Is Jane Timken the leader the Ohio State Republican Party needs to help President Donald Trump win re-election when her party seems to be engaged in a civil war?
The stakes are high in the Buckeye State.
Trump and Biden are locked in a dead heat, according to a poll available here by RealClearPolitics.
GOP insiders say the number of Republican-registered voters in the state has fallen from 2.2 million in June 2016 to 1.9 million last month.
Meanwhile, Timken and Gov. Mike DeWine went on a state tour early this year to say how great things are, The Ohio Star reported. They touted the pre-pandemic economy, government spending and children’s programs while ignoring the governor’s red flag laws, his policy to allow dangerous refugees into the state and primary endorsements that the two have drawn heat on.
Since then, DeWine and Timken have not addressed conservatives’ concerns over Ohio Senate President Larry Obhof’s late-night move to kill a vote on a bill to curb Dr. Amy Acton’s unrestrained powers in strangling the economy.
Now, conservative-leaning county parties are showing their displeasure with state leadership by sending strongly worded letters to DeWine. It may be that letters are the only way they can be heard.
Timken reportedly has not spoken to new Medina County Chair Jim Renacci, not only since he assumed his new office but indeed for far longer.
When contacted by The Star about Timken, Renacci said she hasn’t talked to him since January 2019. This despite his having been hand-picked and endorsed by Trump to run for Senate in Ohio in 2018.
Seven county GOP parties reportedly are growing restless.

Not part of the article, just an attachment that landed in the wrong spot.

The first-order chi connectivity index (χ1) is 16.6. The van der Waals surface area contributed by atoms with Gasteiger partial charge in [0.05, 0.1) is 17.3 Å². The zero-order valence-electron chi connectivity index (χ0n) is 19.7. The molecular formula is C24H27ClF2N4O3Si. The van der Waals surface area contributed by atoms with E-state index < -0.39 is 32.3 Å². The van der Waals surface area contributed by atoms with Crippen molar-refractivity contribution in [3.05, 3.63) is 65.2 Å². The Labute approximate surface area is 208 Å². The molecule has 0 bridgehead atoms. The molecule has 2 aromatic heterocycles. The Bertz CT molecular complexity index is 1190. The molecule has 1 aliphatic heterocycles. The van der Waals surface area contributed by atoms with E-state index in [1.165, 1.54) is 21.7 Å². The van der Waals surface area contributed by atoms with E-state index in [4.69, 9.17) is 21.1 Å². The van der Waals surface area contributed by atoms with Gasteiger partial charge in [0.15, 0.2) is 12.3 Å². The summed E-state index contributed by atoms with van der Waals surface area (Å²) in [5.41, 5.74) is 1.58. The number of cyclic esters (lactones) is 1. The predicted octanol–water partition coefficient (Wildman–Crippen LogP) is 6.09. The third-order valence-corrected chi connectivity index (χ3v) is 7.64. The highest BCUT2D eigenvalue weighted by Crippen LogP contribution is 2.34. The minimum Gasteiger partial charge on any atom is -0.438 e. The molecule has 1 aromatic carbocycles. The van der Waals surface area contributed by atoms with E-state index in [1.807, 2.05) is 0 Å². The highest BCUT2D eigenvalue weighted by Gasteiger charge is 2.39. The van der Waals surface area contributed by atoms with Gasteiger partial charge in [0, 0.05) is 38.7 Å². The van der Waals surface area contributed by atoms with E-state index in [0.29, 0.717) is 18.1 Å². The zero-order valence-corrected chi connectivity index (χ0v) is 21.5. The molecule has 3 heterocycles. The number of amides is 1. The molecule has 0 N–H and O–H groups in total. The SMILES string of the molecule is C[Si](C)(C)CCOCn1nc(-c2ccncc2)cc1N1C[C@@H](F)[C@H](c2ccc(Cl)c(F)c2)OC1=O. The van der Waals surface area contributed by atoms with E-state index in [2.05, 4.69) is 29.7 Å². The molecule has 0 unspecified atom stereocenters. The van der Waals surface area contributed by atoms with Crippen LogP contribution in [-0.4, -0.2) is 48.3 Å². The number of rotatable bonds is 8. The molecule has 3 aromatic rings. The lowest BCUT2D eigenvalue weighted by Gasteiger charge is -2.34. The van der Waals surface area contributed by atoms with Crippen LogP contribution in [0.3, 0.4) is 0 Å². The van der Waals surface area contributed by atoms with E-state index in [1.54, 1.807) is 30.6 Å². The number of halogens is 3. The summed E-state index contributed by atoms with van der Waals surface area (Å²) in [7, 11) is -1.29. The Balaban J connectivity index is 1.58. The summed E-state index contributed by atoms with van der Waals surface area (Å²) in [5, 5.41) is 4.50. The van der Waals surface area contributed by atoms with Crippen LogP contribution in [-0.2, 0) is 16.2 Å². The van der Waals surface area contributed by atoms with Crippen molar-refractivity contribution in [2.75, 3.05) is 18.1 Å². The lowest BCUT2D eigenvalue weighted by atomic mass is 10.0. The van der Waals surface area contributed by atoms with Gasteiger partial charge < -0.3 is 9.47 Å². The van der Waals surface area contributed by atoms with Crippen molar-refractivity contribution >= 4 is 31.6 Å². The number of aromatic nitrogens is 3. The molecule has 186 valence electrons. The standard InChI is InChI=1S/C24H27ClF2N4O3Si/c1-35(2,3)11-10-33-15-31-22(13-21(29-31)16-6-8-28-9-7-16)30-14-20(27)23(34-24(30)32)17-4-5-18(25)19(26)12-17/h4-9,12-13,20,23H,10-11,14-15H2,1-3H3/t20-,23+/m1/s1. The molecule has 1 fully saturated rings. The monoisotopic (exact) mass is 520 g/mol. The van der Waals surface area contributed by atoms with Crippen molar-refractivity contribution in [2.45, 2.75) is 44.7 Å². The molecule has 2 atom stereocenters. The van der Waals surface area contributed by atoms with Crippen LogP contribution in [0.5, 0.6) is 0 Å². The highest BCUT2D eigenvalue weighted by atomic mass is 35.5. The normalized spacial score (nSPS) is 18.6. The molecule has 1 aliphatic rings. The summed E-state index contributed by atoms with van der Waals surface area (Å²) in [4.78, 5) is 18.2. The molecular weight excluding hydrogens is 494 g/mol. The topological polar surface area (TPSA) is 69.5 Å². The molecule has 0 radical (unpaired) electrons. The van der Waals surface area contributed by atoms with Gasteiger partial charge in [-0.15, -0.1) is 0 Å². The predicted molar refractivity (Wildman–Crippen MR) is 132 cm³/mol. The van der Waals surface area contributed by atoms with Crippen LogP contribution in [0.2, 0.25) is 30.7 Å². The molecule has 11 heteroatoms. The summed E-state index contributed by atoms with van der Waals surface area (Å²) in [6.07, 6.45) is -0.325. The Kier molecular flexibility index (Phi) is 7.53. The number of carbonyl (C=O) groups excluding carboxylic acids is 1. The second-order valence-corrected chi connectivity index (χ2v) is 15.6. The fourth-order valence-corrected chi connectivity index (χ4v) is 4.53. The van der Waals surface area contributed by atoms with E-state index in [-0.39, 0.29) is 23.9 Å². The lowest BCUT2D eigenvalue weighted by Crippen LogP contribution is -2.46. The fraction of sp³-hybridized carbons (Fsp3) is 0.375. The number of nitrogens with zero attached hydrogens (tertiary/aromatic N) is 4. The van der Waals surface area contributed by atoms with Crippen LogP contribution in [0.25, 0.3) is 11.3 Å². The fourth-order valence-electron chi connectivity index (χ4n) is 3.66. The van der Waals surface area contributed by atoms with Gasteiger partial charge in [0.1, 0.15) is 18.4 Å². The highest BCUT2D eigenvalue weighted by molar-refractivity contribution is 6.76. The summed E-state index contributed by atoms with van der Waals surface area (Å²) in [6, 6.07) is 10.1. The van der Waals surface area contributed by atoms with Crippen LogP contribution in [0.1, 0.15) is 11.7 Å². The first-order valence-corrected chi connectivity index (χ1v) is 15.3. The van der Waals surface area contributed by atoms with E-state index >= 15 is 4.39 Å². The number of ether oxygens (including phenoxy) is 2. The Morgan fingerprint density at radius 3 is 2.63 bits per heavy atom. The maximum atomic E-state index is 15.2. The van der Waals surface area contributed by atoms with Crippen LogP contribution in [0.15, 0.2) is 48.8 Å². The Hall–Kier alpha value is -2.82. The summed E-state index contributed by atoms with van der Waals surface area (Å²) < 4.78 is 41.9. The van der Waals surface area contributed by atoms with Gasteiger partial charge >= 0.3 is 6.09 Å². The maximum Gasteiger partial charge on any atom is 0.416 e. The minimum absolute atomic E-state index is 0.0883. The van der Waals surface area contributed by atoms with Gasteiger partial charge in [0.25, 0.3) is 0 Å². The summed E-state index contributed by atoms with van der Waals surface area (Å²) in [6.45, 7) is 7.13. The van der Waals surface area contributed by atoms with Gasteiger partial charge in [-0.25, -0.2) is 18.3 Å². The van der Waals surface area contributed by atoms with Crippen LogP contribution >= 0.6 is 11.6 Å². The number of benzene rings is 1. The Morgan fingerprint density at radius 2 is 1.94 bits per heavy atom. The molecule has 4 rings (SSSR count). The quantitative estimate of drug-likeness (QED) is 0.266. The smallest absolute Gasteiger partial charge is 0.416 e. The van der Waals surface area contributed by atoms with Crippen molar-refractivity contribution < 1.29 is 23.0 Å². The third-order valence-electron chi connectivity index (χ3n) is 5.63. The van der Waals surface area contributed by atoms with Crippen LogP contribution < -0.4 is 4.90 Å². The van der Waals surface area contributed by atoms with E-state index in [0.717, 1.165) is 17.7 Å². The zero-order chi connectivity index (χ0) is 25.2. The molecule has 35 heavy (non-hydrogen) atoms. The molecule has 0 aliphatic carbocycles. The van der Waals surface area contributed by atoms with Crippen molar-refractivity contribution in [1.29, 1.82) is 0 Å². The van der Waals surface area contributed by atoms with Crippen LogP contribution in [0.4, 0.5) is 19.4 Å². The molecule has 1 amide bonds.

Warren County’s party, where Trump won with 66 percent of the vote, is one of those, the Cincinnati Enquirer said.
Ohio’s Republican governor “grossly mishandled” this year’s primary election and has “not reacted appropriately” to the pandemic, the Warren County Republican Party stated in a resolution signed June 22.
Republicans in six counties in the west-central part of the state sent DeWine a letter expressing similar disdain, The Columbus Dispatch said.
“You have disappointed your party faithful,” the letter signed by the GOP parties in Mercer, Darke, Shelby, Williams, Van Wert and Preble counties stated. Shelby County Republican Chairwoman Theresa Kerg confirmed the letter’s authenticity.
The letter was sent to the governor June 4. “As party leaders in our respective counties, we are telling you that the damage you are doing economically is translating politically.”
Obhof and House Speaker Larry Householder, instead of leading the charge to reopen the economy, have spent their time taking potshots at one another and other Republicans online, such as riffs about anatomical features.
In an undated Facebook thread, Householder said, “Senate Prez Larry Obhoff is a WALL not a window. Multiple times the House has tried to protect The People from oppressive rules which lead to unemployment and bankruptcy for Ohio businesses. But the Senate has BLOCKED, BLOCKED, BLOCKED, I hope he gets the job he wants from the Governor and it’s far away from anywhere where he can further destroy the People of our state.”
The state party appears to be so divided that former Chairman Matt Borges has been running the Right Side PAC to sway Republicans to vote for Biden, The Star said. The Central Committee censured him and stripped him of his “chairman emeritus” status.
The acrimony has claimed one establishment figure.
Fifteen-year Cuyahoga County Republican Party Chairman Rob Frost lost to Lisa Stickan, a longtime Trump supporter who is one of his delegates, The Plain Dealer reported. Frost was not thought to be a major supporter of the president.
This is the latest example of Trump supporters gaining influential positions in the state party, the newspaper said.
While Trump’s campaign does not endorse candidates in party races, campaign senior adviser Bob Paduchik congratulated Stickan in a tweet.
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